A polespear (hand spear or gidgee) is an underwater tool used in spearfishing, consisting of a pole, a spear tip, and a rubber loop. Polespears are often mistakenly called Hawaiian slings, but the tools differ. A Hawaiian sling is akin to a slingshot or an underwater bow and arrow, since the spear and the propelling device are separate, while a polespear has the sling (rubber loop) attached to the spear.


The pole is usually between four feet and ten feet long and made of fiberglass, carbon fibre, aluminum, graphite, or wood. Longer versions often break down into two or more pieces that screw together. The tip is either threaded to accept different kinds of spear tips or already has a fixed tip attached. The most popular spear tip on polespears are the paralyzer (often called a three-prong), and the Tahitian shaft (a single pivoting barb). Some more serious hunters will equip the polespear with a slip-tip (tip removes from the end and tethers to a fixed point). At the butt end of the spear is an elastic loop, usually made of surgical tubing or a band of rubber (a bicycle inner tube, for example).

The spear is operated by placing the rubber loop in the crook of the thumb, then reaching up the spear shaft to stretch the elastic band and grabbing the polespear to hold the band in tension. On flimsy spears, it's useful to twist the spear as the band stretches to keep the spear from bending. Shooting the spear involves releasing the grasp of the hand but still using the hand to guide the spear like a barrel to a gun. The firing distance of a polespear can be divided into two ranges. First, there is the overall distance of the stretch or the 'travel range'. This second range is the distance that most are interested in as it is more relevant to penetrating fish. For this reason, it is called the 'penetrating range.' Not all the travel of the spear being fired has the 'punch' to penetrate through fish. Depending on the polespear's attributes such as mass, drag, band strength, band stretch, etc., the penetrating range can be from a scant few inches to several feet. Other factors may include fish orientation, fish width, density, skin composition, etc. One would need to take all the attributes into account before firing a polespear towards a target. For example, the band pull on a 10-foot polespear may stretch up to 6-feet of the polespear. It actually requires about 8-feet of polespear, measured from the rear, to do this because the stretch doesn't start till the band begins to provide tension (typically, about 2-feet loop length on a 10-footer). However, the penetrating range may only be half of the pull. This equals about 3' for a 10 footer. Some fish, however, are thicker/denser and may require much closer shots.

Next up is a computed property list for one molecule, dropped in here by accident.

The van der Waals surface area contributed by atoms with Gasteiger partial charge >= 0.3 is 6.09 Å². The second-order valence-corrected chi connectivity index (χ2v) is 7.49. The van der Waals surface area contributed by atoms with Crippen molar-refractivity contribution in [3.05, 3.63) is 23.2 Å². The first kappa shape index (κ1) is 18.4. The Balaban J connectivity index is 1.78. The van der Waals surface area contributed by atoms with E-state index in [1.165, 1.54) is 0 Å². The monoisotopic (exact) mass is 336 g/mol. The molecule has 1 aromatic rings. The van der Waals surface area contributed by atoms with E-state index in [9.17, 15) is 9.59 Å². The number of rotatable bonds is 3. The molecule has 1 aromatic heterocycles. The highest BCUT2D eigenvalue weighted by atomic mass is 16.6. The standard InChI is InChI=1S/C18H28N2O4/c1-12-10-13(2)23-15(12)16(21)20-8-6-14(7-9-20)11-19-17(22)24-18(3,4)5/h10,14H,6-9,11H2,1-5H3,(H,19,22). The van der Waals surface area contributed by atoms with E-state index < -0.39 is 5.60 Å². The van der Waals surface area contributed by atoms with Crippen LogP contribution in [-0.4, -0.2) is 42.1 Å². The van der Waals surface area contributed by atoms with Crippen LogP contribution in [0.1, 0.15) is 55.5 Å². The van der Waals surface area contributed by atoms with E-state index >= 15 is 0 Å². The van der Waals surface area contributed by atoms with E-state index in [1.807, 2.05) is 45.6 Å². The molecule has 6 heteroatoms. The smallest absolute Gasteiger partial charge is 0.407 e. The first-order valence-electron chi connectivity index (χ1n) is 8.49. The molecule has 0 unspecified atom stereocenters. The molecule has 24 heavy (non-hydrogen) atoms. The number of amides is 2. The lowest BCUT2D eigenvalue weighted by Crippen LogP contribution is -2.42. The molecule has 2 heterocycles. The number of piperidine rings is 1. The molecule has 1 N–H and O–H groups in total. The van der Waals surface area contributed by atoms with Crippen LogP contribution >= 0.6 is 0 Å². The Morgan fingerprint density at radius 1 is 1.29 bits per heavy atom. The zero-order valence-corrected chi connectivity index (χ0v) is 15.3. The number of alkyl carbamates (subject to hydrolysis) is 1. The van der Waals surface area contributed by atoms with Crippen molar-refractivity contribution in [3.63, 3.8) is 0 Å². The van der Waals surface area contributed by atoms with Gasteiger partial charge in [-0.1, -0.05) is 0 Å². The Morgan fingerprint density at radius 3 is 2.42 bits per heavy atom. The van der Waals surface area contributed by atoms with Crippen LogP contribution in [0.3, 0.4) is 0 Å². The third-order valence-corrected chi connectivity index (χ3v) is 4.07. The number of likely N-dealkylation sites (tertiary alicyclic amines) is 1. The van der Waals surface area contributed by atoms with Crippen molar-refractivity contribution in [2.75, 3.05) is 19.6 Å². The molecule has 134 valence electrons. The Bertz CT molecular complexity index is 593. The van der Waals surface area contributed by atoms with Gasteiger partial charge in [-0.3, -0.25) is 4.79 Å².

The more mass a polespear contains, the more band power it will require to move the same speed as a polespear with less mass. However, some fiberglass or extremely lightweight polespears will have so little mass that there is little velocity or 'punch' behind them when it hits a fish.

A hybrid polespear combines aluminum with a more flexible material such as a fiberglass rod. These polespears offer rigidity for loading, but still some flexibility in the front end to absorb the lateral movements of a fish once it is attached to the end.

  • Dale Sheckler (May 2000). "Pole Spear Hunting". California Diving News. Retrieved 2007-11-01.
  • Susan Cocking (2006-07-29). "Primitive fishing presents challenge". McClatchy Newspapers. Archived from the original on 2007-09-26. Retrieved 2007-11-01.
  • Glen Lewis (2004). "The Pole Spear". The Outdoor Reader. Retrieved 2007-11-01.
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